First, there was "The Following," which mangled Edgar Allan Poe. Now this.
I suspect that "Sleepy Hollow," Fox's new action-horror program arose from a profound moment of cultural semi-literacy: "Hey, let's make a show based on that story. . . .by that Irving Washington guy. . . y'know, the one where Ichabod Crane falls asleep for two-hundred years and wakes up to fight the Headless Horseman."
Anyway, I've watched the show--it's not particularly terrible, but not overly good either. In this version, Ichabod Crane is not a gangly schoolteacher, but rather a hunky (if lanky) Englishman, who switched sides in the Revolutionary War. While battling his erstwhile redcoated comrades, Crane confronts a Hessian in a sort of Bane-mask who, after a minor decapitation, goes on to become the light-shouldered eqestrian we're all familiar with from our collective nightmares and/or Disney adaptations. Crane himself, grievously wounded, falls unconscious, and, when next he wakes, finds himself in Sleepy Hollow in 2013. He and a young sheriff's deputy then team up to battle the Horseman and assorted other supernatural baddies.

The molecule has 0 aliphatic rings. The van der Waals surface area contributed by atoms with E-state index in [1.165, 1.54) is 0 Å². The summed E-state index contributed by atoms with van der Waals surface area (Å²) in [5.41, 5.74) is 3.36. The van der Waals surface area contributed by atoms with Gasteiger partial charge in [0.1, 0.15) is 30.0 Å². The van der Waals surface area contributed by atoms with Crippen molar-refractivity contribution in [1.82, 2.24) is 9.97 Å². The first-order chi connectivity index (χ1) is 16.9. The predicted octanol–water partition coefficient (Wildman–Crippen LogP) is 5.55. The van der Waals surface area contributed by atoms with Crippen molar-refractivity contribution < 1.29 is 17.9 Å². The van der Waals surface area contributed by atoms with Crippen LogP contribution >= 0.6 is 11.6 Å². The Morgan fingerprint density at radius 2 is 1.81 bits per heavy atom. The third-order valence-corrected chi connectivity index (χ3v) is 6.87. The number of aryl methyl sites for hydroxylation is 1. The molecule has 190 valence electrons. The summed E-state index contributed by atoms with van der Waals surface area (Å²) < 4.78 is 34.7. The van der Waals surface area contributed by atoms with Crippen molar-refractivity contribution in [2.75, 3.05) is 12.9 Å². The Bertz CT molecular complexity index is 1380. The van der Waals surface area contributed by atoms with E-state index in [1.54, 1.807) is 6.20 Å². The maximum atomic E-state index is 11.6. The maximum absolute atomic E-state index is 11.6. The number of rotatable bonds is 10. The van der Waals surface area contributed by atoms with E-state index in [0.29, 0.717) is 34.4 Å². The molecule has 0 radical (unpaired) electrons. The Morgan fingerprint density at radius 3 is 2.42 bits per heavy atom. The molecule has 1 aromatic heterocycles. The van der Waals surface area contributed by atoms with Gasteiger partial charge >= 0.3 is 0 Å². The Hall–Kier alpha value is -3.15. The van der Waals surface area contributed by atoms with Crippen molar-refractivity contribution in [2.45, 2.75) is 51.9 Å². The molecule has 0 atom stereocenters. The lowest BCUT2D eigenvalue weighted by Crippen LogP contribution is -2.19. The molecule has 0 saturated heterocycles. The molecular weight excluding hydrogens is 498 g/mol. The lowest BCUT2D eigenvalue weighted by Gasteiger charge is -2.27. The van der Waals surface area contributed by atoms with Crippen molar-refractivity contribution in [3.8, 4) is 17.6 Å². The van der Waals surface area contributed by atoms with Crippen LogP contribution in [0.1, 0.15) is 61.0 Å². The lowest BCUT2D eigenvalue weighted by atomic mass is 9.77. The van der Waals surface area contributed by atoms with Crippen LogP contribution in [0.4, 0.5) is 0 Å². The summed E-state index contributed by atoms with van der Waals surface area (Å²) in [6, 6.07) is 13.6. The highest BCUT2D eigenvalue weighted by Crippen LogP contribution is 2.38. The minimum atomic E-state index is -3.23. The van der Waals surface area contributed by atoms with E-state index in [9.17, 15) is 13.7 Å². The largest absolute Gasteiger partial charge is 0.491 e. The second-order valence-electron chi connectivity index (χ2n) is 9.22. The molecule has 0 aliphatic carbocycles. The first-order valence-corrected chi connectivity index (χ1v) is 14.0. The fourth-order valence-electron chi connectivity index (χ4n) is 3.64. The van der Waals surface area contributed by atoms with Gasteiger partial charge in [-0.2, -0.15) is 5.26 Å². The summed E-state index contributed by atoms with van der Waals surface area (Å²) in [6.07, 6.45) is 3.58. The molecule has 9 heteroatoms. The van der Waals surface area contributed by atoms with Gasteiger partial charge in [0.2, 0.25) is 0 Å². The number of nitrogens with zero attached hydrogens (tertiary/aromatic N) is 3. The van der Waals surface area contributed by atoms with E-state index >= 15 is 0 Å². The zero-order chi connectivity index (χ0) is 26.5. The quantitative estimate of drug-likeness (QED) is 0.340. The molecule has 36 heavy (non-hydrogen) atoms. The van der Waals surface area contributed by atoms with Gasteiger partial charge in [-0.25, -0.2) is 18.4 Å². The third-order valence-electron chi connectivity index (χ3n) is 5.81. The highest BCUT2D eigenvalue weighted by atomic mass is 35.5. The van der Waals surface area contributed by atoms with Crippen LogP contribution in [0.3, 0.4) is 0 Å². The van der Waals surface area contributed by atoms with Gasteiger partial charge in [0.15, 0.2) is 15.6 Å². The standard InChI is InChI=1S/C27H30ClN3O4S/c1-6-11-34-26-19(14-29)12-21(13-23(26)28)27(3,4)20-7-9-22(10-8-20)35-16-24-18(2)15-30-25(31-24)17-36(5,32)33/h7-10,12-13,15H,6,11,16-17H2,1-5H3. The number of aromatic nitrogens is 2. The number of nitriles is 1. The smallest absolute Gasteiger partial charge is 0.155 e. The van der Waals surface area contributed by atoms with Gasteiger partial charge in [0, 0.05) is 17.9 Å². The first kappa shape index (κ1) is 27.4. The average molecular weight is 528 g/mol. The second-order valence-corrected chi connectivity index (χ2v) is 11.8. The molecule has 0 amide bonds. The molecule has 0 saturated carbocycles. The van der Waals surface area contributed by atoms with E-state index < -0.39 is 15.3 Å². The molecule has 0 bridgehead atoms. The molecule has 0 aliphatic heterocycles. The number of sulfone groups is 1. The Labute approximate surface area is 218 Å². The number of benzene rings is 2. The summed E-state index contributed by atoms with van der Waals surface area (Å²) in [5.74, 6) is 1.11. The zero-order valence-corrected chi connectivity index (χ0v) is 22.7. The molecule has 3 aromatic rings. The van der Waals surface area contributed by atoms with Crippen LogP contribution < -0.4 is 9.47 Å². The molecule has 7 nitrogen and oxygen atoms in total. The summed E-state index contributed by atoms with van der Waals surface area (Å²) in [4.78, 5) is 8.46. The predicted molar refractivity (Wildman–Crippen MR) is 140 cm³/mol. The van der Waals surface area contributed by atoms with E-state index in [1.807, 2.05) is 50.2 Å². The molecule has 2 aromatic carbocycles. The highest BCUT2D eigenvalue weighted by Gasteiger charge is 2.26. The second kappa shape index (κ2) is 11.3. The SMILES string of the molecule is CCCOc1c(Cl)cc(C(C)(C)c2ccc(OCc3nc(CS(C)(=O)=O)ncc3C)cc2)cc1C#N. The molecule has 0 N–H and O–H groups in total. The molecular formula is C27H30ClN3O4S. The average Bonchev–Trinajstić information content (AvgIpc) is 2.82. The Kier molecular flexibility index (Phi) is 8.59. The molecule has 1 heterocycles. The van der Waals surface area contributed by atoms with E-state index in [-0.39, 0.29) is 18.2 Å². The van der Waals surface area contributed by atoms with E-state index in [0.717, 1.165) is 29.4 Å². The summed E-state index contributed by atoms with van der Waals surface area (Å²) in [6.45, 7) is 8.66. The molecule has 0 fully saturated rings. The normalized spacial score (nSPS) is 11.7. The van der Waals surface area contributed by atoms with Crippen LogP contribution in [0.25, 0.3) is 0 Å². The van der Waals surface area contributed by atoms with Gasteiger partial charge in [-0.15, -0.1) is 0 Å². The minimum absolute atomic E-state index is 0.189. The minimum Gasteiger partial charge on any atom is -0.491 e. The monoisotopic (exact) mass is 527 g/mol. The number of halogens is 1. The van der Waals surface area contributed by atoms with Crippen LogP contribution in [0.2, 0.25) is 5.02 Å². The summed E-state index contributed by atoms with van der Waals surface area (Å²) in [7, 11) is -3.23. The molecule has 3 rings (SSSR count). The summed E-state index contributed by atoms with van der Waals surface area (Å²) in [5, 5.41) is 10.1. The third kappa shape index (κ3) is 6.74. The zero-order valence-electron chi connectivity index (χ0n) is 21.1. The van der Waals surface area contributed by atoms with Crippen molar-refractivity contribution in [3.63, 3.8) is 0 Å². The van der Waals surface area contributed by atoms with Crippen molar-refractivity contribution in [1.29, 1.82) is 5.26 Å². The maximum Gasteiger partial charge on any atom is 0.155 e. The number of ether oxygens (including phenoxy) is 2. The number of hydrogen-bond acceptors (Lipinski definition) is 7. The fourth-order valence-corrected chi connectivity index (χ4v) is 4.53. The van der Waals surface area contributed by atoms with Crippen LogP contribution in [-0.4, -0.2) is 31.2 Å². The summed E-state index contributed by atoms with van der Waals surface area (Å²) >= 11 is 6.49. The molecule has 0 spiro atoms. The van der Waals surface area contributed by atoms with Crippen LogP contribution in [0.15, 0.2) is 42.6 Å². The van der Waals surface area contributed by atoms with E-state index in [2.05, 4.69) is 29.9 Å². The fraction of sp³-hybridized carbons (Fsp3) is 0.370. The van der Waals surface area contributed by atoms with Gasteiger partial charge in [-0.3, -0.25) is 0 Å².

My question, though, is this: The show has now been on for about two months (minus a World-Series break), and Ichabod has been wandering the streets for what seems to be at least the same amount of time--but he's still wearing his Revolutionary War clothes!